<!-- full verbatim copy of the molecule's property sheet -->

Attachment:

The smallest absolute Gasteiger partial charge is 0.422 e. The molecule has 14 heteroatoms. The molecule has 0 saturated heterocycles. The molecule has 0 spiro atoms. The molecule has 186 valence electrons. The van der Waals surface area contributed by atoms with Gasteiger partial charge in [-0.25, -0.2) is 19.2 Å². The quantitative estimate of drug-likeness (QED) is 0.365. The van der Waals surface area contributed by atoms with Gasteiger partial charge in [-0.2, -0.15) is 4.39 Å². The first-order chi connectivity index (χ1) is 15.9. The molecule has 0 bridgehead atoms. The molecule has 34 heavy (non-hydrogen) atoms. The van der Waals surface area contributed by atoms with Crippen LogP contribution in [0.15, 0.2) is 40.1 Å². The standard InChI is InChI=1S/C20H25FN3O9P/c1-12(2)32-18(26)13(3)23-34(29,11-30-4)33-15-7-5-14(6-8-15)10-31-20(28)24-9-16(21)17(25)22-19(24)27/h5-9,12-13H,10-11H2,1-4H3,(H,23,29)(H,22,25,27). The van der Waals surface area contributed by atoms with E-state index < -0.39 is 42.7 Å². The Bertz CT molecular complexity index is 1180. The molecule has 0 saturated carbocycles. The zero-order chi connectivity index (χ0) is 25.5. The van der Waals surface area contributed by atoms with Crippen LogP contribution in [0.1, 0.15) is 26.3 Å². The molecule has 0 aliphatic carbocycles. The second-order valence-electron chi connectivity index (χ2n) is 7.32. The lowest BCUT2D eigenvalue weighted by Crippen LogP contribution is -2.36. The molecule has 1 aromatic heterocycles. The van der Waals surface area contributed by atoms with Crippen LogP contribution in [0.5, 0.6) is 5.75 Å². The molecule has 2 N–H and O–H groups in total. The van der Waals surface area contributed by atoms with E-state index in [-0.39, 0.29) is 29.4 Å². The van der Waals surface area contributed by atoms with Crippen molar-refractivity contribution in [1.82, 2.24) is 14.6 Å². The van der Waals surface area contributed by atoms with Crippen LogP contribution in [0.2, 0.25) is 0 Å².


The smallest absolute Gasteiger partial charge is 0.422 e. The molecule has 14 heteroatoms. The molecule has 0 saturated heterocycles. The molecule has 0 spiro atoms. The molecule has 186 valence electrons. The van der Waals surface area contributed by atoms with Gasteiger partial charge in [-0.25, -0.2) is 19.2 Å². The quantitative estimate of drug-likeness (QED) is 0.365. The van der Waals surface area contributed by atoms with Gasteiger partial charge in [-0.2, -0.15) is 4.39 Å². The first-order chi connectivity index (χ1) is 15.9. The molecule has 0 bridgehead atoms. The molecule has 34 heavy (non-hydrogen) atoms. The van der Waals surface area contributed by atoms with Crippen LogP contribution in [0.15, 0.2) is 40.1 Å². The standard InChI is InChI=1S/C20H25FN3O9P/c1-12(2)32-18(26)13(3)23-34(29,11-30-4)33-15-7-5-14(6-8-15)10-31-20(28)24-9-16(21)17(25)22-19(24)27/h5-9,12-13H,10-11H2,1-4H3,(H,23,29)(H,22,25,27). The van der Waals surface area contributed by atoms with E-state index < -0.39 is 42.7 Å². The Bertz CT molecular complexity index is 1180. The molecule has 0 saturated carbocycles. The zero-order chi connectivity index (χ0) is 25.5. The van der Waals surface area contributed by atoms with Crippen LogP contribution in [0.1, 0.15) is 26.3 Å². The molecule has 0 aliphatic carbocycles. The second-order valence-electron chi connectivity index (χ2n) is 7.32. The lowest BCUT2D eigenvalue weighted by Crippen LogP contribution is -2.36. The molecule has 1 aromatic heterocycles. The van der Waals surface area contributed by atoms with Crippen LogP contribution in [0.5, 0.6) is 5.75 Å². The molecule has 2 N–H and O–H groups in total. The van der Waals surface area contributed by atoms with E-state index in [-0.39, 0.29) is 29.4 Å². The van der Waals surface area contributed by atoms with Crippen molar-refractivity contribution in [1.82, 2.24) is 14.6 Å². The van der Waals surface area contributed by atoms with Crippen LogP contribution in [0.2, 0.25) is 0 Å².